Human languages are quintessentially historical phenomena. Every known aspect of linguistic form and content is subject to change in historical time (Lehmann, 1995; Bybee, 2004). Many facts of language, syntactic no less than semantic, find their explanation in the historical processes that generated them. If adpositions were once verbs, then the fact that they tend to occur on the same side of their arguments as do verbs (“cross-category harmony”: Hawkins, 1983) is a matter of historical contingency rather than a reflection of inherent structural constraints on human language (Delancey, 1993).
- Historical Process
- Human Language
- Intergenerational Transmission
- Humpback Whale
- Vocal Learning
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The claim that song is without meaning does not imply that it is without purpose, nor that song characteristics do not convey information. Factors such as proficiency and complexity serve to impress, and different exemplars of song are bound to vary in the extent to which they do so, and thus they do carry information in this sense. But that is something altogether different from the way in which sentence structure is linked to propositional meaning in human language, a feature entirely absent from animal song.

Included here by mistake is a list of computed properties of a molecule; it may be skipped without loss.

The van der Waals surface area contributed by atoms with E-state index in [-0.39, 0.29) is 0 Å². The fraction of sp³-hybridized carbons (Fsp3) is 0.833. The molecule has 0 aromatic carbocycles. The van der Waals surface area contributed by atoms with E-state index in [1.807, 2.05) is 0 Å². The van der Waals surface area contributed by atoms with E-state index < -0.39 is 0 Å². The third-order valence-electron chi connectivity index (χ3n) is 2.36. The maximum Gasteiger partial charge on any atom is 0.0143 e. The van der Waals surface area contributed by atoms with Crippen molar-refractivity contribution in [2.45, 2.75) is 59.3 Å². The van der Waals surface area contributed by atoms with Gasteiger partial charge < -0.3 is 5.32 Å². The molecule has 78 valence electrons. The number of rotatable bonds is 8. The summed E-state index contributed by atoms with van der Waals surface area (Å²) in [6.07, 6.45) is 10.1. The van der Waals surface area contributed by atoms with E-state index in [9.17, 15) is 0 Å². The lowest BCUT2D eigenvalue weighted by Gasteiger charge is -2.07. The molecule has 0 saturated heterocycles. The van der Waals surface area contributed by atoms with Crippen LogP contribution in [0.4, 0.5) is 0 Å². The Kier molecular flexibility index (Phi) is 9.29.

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Merker, B., Okanoya, K. (2007). The Natural History of Human Language: Bridging the Gaps without Magic. In: Lyon, C., Nehaniv, C.L., Cangelosi, A. (eds) Emergence of Communication and Language. Springer, London. https://doi.org/10.1007/978-1-84628-779-4_21
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